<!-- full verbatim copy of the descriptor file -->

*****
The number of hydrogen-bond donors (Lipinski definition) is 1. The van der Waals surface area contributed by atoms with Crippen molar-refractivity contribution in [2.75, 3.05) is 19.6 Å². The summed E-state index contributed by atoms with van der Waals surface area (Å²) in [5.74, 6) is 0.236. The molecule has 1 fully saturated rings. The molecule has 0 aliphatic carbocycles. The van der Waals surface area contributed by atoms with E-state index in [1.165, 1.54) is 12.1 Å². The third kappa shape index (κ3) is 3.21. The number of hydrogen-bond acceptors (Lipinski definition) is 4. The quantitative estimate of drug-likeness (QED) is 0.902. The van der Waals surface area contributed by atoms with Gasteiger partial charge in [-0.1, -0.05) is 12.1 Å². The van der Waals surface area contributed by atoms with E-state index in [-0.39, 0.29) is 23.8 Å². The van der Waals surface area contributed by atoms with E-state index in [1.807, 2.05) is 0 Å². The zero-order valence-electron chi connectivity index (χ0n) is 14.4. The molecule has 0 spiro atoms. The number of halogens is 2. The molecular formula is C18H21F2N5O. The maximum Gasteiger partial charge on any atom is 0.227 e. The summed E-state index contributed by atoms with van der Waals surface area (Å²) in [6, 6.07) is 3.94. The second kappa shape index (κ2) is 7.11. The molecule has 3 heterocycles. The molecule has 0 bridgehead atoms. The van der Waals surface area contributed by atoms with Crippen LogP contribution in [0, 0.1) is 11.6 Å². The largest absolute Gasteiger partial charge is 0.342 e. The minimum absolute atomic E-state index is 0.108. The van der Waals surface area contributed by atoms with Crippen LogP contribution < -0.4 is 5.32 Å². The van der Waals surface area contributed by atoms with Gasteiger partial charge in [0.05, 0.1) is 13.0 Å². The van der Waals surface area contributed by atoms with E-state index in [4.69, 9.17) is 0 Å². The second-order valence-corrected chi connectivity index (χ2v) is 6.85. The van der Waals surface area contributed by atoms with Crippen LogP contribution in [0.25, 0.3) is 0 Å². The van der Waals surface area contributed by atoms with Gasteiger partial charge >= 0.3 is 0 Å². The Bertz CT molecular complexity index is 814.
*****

The number of hydrogen-bond donors (Lipinski definition) is 1. The van der Waals surface area contributed by atoms with Crippen molar-refractivity contribution in [2.75, 3.05) is 19.6 Å². The summed E-state index contributed by atoms with van der Waals surface area (Å²) in [5.74, 6) is 0.236. The molecule has 1 fully saturated rings. The molecule has 0 aliphatic carbocycles. The van der Waals surface area contributed by atoms with E-state index in [1.165, 1.54) is 12.1 Å². The third kappa shape index (κ3) is 3.21. The number of hydrogen-bond acceptors (Lipinski definition) is 4. The quantitative estimate of drug-likeness (QED) is 0.902. The van der Waals surface area contributed by atoms with Gasteiger partial charge in [-0.1, -0.05) is 12.1 Å². The van der Waals surface area contributed by atoms with E-state index in [-0.39, 0.29) is 23.8 Å². The van der Waals surface area contributed by atoms with E-state index in [1.807, 2.05) is 0 Å². The zero-order valence-electron chi connectivity index (χ0n) is 14.4. The molecule has 0 spiro atoms. The number of halogens is 2. The molecular formula is C18H21F2N5O. The maximum Gasteiger partial charge on any atom is 0.227 e. The summed E-state index contributed by atoms with van der Waals surface area (Å²) in [6, 6.07) is 3.94. The second kappa shape index (κ2) is 7.11. The molecule has 3 heterocycles. The molecule has 0 bridgehead atoms. The van der Waals surface area contributed by atoms with Crippen LogP contribution in [0, 0.1) is 11.6 Å². The largest absolute Gasteiger partial charge is 0.342 e. The minimum absolute atomic E-state index is 0.108. The van der Waals surface area contributed by atoms with Crippen LogP contribution < -0.4 is 5.32 Å². The van der Waals surface area contributed by atoms with Gasteiger partial charge in [0.05, 0.1) is 13.0 Å². The van der Waals surface area contributed by atoms with E-state index in [4.69, 9.17) is 0 Å². The second-order valence-corrected chi connectivity index (χ2v) is 6.85. The van der Waals surface area contributed by atoms with Crippen LogP contribution in [0.25, 0.3) is 0 Å². The van der Waals surface area contributed by atoms with Gasteiger partial charge >= 0.3 is 0 Å². The Bertz CT molecular complexity index is 814.